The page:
Ep. 61 – Why Your Business Strategist Should Work With Real Consumer Data


JANUARY 1, 2022


Welcome to episode 61, Why Your Business Strategist Should Work With Consumer Data. So if you’ve been networking in the CPG sector at all, it should be apparent that the US is oversupplied with advisors and experts and mentors of varying kinds and of wildly varying competency, many of whom will advise you for free, or as mentors inside the burgeoning ecosystem of accelerators if you can get accepted by them.


Look, most of these mentors are well-intentioned folks and they’re very willing to advise you on growth strategy per their knowledge and specialization. And those that do this in my experience tend to have marketing or sales backgrounds. Some are even working right now at big public firms. Yet I would venture to say of the available folks willing to advise you and your business on growth strategy, very, very few will work with any consumer data before they give you advice.


This is true, even if you provide it to them in a formal paid engagement, but mostly it’s because strategy advice tends to come in free or informal mentoring form, which let’s be real, does not permit the time to dive into this material. A majority of these well-intentioned folks, I hate to say, I wouldn’t know what to do with this data, even if they had it, not the sales consultant guy, not a buyer, not a broker, not even most designers who work primarily with early-stage brands.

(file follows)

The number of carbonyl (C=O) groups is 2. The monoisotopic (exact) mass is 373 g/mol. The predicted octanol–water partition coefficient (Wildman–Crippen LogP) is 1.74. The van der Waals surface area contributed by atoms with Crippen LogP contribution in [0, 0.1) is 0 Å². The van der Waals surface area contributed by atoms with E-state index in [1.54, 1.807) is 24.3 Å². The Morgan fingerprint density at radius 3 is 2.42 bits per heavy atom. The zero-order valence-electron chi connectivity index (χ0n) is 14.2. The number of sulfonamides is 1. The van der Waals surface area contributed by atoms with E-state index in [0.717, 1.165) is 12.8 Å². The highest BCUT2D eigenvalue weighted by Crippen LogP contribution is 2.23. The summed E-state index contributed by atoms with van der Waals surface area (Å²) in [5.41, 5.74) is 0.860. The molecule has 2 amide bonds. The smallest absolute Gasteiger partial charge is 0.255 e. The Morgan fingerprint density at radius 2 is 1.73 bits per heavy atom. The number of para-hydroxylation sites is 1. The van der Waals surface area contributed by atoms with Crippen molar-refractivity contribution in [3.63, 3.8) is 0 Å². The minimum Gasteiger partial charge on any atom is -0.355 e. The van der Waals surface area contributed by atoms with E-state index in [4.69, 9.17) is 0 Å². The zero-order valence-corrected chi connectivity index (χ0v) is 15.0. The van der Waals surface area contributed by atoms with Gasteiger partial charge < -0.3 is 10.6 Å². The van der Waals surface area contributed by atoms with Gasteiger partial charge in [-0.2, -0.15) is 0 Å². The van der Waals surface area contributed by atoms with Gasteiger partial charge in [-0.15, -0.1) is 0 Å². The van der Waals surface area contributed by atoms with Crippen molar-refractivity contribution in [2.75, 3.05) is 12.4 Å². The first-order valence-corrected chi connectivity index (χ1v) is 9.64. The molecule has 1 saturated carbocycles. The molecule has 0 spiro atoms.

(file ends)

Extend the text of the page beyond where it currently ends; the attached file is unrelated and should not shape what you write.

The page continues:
Historically, CPG startups have had no real burning need for consumer data. All the executional touchpoints were done by more or less gut instinct or educated guesses. And most founders have historically managed their CPG startups as B2B businesses, anyways. Let’s be honest. Prior to the onslaught of direct-to-consumer sales on Amazon. And the retailer stands in the way between the brand and the consumer, historically in CPG, making it a pain in the butt to get consumer feedback of any kind. And then there’s the issue of, oh dear, founder narcissism, which hasn’t changed that much and can prevent some folks from hearing anything other than “We love you.”


I’ve waited a long time to bring up the topic of using consumer research here on this podcast. But I’m done waiting because I see too many folks avoiding it in a market where a huge competitive advantage will be handed to your equally small peer who actually knows how to go get it and use it. 


Advanced early-stage brands in phases three and four, now generally have internal folks who work with varying consumer data. That doesn’t mean they know how to interpret it well, but they generally tend to obtain it. However, this is not always the most strategically valuable consumer data. Too much of it fits into the validate my tactic genre of consumer research, which is really as old as the discipline itself.